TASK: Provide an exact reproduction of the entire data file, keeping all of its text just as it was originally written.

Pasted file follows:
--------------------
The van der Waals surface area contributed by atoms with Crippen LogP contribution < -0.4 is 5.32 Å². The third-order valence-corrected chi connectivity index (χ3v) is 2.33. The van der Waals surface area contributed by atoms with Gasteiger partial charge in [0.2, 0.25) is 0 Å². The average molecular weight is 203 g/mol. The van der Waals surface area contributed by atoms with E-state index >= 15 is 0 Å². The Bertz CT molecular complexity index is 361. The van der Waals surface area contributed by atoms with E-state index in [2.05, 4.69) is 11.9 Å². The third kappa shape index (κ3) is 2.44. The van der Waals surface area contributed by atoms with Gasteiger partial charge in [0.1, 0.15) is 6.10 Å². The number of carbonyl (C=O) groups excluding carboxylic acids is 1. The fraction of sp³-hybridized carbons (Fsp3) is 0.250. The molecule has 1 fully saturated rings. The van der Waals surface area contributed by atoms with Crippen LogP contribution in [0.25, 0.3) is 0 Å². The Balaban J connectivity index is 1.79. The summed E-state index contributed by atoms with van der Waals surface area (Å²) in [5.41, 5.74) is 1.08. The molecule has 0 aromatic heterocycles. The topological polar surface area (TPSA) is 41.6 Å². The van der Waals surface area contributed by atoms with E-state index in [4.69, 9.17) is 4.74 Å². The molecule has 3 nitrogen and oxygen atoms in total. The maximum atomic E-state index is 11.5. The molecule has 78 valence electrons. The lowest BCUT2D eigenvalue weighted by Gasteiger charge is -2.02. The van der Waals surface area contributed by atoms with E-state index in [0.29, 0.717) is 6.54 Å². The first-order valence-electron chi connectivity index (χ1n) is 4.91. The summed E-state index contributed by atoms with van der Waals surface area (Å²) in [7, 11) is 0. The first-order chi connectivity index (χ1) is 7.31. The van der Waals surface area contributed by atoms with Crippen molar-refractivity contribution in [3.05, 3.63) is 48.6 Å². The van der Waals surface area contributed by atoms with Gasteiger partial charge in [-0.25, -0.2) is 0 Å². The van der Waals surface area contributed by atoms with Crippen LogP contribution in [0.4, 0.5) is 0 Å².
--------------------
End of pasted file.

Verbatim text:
The van der Waals surface area contributed by atoms with Crippen LogP contribution < -0.4 is 5.32 Å². The third-order valence-corrected chi connectivity index (χ3v) is 2.33. The van der Waals surface area contributed by atoms with Gasteiger partial charge in [0.2, 0.25) is 0 Å². The average molecular weight is 203 g/mol. The van der Waals surface area contributed by atoms with E-state index >= 15 is 0 Å². The Bertz CT molecular complexity index is 361. The van der Waals surface area contributed by atoms with E-state index in [2.05, 4.69) is 11.9 Å². The third kappa shape index (κ3) is 2.44. The van der Waals surface area contributed by atoms with Gasteiger partial charge in [0.1, 0.15) is 6.10 Å². The number of carbonyl (C=O) groups excluding carboxylic acids is 1. The fraction of sp³-hybridized carbons (Fsp3) is 0.250. The molecule has 1 fully saturated rings. The van der Waals surface area contributed by atoms with Crippen LogP contribution in [0.25, 0.3) is 0 Å². The Balaban J connectivity index is 1.79. The summed E-state index contributed by atoms with van der Waals surface area (Å²) in [5.41, 5.74) is 1.08. The molecule has 0 aromatic heterocycles. The topological polar surface area (TPSA) is 41.6 Å². The van der Waals surface area contributed by atoms with E-state index in [4.69, 9.17) is 4.74 Å². The molecule has 3 nitrogen and oxygen atoms in total. The maximum atomic E-state index is 11.5. The molecule has 78 valence electrons. The lowest BCUT2D eigenvalue weighted by Gasteiger charge is -2.02. The van der Waals surface area contributed by atoms with E-state index in [0.29, 0.717) is 6.54 Å². The first-order valence-electron chi connectivity index (χ1n) is 4.91. The summed E-state index contributed by atoms with van der Waals surface area (Å²) in [7, 11) is 0. The first-order chi connectivity index (χ1) is 7.31. The van der Waals surface area contributed by atoms with Crippen molar-refractivity contribution in [3.05, 3.63) is 48.6 Å². The van der Waals surface area contributed by atoms with Gasteiger partial charge in [-0.25, -0.2) is 0 Å². The van der Waals surface area contributed by atoms with Crippen LogP contribution in [0.4, 0.5) is 0 Å².